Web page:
In 2006, Sir Ken Robinson launched a debate on our educational system, claiming that schools are killing our youth’s creativity. He rightly argued that our education is supposed to help us find our talents, prepare us for the real world, and the uncertainties of the future. Our children are full of talent and imagination, but unfortunately our educational system tends to “squander” this creativity.
But worry not. Hope is not lost and Sir Ken Robinson may have been all too quick to jump to the idea that our youth is becoming less imaginative. Let us take the example of an inspiring young gentleman who I personally admire, Eric Freymond, also known as the Carpathian Wanderer.
Not so long ago Eric Freymond was enjoying a vibrant lifestyle in the creative and bustling environment of Silicon Valley where he proved himself to be an excellent salesman. Despite his love for the “electric atmosphere” he felt he could prosper more outside the materialistic environment of the Valley and after two years, he went back to his hometown of Lausanne, Switzerland. There, he accepted a job at Relief International (RI), an aid organization, where he utilized his salesman skills for humanitarian causes. Not long after he started, he discovered a project close to his heart, Connect Sudan, whose aim was to provide Sudanese children with computers and IT lessons. He immediately began raising funds and awareness about the project to ensure its success for the Sudanese children.
While his salesman skills no doubt served him well, he decided to add a personal touch to his fundraising activities. This is when his real journey began: determined to obtain the funds for the Connect Sudan project, Freymond took the decision to trek across the Carpathian mountains, the largest mountain range in Europe, over a period of 3 months. His goal was to encourage people to pay more attention to the needs of underdeveloped countries and use this project as an example of what can be achieved for some of the world’s poorest populations. Having raised $150,000 for Connect Sudan, Eric embarked on his incredible journey on January 14th. Despite a slow and rocky start, Freymond has already made a few friends on the way, herded goats on and off a bus and worked hard to overcome the cultural and linguistic barriers that have and will continue to face him along the trip. You can follow his brave and exciting adventure on his blog.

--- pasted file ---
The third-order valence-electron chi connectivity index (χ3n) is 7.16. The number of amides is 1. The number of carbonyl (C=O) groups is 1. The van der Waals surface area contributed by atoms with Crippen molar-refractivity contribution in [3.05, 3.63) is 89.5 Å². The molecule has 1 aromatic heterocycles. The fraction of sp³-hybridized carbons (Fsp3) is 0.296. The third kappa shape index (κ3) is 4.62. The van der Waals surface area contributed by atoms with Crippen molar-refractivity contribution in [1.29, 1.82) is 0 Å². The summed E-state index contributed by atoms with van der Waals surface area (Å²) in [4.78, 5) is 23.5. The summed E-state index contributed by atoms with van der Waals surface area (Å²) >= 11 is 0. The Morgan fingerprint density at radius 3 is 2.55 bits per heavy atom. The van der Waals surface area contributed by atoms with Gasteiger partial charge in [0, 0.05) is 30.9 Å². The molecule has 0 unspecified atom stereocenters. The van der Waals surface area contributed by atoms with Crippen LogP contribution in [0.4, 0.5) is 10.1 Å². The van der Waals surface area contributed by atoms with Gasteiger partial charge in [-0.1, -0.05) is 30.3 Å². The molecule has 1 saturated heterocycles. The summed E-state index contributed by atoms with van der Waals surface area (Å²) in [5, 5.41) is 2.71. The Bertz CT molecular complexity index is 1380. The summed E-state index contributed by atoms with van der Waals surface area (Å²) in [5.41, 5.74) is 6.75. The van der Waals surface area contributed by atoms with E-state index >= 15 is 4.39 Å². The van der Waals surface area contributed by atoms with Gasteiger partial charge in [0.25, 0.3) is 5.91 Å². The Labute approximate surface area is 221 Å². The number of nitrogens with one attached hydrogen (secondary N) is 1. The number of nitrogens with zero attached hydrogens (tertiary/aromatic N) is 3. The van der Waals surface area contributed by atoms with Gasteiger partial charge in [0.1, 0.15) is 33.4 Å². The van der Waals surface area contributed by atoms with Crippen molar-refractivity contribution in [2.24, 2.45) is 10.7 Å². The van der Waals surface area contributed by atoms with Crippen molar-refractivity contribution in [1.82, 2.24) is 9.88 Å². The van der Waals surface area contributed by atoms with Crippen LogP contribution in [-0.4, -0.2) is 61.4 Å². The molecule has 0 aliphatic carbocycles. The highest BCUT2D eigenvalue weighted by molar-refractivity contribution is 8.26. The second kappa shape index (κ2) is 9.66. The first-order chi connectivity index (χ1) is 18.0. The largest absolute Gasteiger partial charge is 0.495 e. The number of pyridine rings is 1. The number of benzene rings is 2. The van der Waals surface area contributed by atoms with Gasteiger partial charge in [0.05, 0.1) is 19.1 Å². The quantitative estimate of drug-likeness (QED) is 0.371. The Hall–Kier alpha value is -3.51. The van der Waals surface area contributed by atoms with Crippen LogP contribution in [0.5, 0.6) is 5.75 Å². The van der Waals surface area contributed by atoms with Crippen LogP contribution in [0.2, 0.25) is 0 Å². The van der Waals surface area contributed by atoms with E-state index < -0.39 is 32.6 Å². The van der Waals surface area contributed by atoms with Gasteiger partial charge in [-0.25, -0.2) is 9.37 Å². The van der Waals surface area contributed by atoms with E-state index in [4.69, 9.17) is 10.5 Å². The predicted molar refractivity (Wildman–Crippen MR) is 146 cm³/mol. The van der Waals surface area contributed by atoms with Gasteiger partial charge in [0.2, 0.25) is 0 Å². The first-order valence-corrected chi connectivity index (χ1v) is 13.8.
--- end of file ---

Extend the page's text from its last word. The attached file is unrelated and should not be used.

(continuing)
Clearly, the seeds of imagination, determination and creativity remain planted within the minds of our youth. But Sir Robinson was not completely off the ball. Each of our children is blessed with their own originality and talents and our educational system needs to factor in such differences. We need to provide our young with an arena to prosper and allow them to fight for what they believe, as Eric Freymond has done.
If only more of us took such initiatives to be creative and step out from the masses. For me Eric Freidman is an inspiration. Having learnt about his journey through the Carpathian Mountains, I decided to dig up a cause of my own worth fighting for. Having lost a friend and a relative to breast cancer in the recent past, I decided to raise funds for this important cause by climbing the highest freestanding mountain in the world, Mount Kilimanjaro. Until my 5,896-meter high journey begins this July, I will be raising £4000 for a cause so very close to my heart, Breast Cancer Campaign.
I would like to thank Eric Freymond for inspiring me to fight for something that matters and giving me the push I needed to begin this incredible journey through the tropical rainforest all the way to the snow-covered summit of Mount Kilimanjaro. I truly hope that more of today’s youth use their talent and creativity to embark on new experiences and foster change and development in the world.